The central theme of Betrayal is, as its title indicates, deception and betrayal in human relationships. The play takes one of the most familiar of dramatic situations—an adulterous love affair—and uses it as a means of examining the vast and complicated permutations that such a betrayal can have among spouses, lovers, and friends.
In the play’s first two scenes, Pinter reveals both the extent of the deception among the three characters and the effect it has had on their lives. Jerry and Emma have betrayed Robert, violating between the two of them both marriage and friendship; Robert has betrayed Emma with his own affairs; and, as Jerry learns in the second scene, Emma has betrayed him emotionally by not telling him that Robert has known about their affair for some time. Jerry has also betrayed his wife, Judith, who never appears in the play, but who may be betraying him as well.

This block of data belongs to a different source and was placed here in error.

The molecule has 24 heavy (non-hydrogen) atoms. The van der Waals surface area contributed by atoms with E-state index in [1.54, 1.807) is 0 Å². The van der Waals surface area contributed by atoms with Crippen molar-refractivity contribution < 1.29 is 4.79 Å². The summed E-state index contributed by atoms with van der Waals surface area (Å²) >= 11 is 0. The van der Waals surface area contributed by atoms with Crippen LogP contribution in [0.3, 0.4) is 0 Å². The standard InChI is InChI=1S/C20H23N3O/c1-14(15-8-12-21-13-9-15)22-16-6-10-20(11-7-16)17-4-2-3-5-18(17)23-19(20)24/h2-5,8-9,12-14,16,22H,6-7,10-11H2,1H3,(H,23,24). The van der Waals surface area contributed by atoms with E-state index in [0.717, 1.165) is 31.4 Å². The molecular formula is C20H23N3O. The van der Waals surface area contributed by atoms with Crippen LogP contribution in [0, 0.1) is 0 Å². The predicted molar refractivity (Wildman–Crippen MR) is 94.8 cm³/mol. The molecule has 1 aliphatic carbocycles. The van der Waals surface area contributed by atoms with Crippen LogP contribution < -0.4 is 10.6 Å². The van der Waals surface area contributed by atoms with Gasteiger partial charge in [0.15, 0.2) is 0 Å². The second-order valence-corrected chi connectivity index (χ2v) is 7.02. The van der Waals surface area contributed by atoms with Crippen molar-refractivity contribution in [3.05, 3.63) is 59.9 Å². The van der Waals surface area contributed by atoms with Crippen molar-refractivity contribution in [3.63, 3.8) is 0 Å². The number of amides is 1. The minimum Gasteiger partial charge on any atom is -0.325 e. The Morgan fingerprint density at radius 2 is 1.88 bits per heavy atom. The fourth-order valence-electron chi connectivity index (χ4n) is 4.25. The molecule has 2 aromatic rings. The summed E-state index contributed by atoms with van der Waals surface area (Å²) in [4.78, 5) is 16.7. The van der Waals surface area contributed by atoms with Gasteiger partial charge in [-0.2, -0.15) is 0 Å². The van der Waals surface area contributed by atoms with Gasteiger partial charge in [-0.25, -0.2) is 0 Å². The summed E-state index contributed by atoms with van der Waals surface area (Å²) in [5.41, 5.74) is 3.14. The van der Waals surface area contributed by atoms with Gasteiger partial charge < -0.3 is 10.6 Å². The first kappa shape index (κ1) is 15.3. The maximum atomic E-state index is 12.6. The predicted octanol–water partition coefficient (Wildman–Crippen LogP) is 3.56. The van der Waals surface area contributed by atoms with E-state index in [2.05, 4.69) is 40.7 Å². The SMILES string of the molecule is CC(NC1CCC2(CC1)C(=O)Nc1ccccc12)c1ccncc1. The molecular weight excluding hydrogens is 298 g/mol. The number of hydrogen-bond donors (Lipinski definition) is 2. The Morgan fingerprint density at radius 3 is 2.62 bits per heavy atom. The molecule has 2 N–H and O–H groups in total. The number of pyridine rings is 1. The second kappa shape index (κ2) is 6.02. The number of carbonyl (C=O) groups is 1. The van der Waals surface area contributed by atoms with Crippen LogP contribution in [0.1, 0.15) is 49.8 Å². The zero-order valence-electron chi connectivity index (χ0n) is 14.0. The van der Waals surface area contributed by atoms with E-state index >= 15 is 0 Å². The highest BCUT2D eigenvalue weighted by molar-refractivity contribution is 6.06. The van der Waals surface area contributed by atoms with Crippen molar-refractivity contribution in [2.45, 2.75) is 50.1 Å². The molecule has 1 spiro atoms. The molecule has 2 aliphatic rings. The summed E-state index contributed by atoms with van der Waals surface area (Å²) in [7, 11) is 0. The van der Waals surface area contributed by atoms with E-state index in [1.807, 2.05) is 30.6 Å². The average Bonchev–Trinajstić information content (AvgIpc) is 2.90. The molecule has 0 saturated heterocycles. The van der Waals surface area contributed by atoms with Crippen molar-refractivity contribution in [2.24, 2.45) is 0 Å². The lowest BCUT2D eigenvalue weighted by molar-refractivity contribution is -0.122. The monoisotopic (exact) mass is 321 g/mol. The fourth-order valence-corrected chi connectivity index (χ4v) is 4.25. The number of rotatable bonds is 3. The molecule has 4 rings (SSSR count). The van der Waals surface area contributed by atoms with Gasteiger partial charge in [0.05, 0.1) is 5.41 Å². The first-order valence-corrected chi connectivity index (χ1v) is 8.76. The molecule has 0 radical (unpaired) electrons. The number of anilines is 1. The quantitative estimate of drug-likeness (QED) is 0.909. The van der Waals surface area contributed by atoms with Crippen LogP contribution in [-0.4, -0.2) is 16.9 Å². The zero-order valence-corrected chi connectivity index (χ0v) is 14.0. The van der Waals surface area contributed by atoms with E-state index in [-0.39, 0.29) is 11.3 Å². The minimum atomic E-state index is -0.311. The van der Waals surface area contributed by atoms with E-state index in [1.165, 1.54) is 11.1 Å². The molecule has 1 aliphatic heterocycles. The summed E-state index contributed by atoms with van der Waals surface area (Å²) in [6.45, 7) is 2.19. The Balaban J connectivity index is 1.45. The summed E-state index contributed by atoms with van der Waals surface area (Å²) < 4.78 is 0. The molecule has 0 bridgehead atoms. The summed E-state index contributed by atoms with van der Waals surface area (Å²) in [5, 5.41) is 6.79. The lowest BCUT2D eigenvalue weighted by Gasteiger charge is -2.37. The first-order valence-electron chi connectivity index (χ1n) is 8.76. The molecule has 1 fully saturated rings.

The level of deception involved in the story is compounded by the facts that Emma and Robert’s marriage appears from the outside to be a relatively happy one and that Jerry is Robert’s closest friend—indeed, he was the best man at his wedding. Pinter provides no excuses or explanations for his characters’ actions beyond their own desires; there is no mistreatment, estrangement, or incompatibility to create the sympathetic framework that so often accompanies a fictional affair. Pinter’s characters are intelligent, witty, well-read, and utterly...
(The entire section is 558 words.)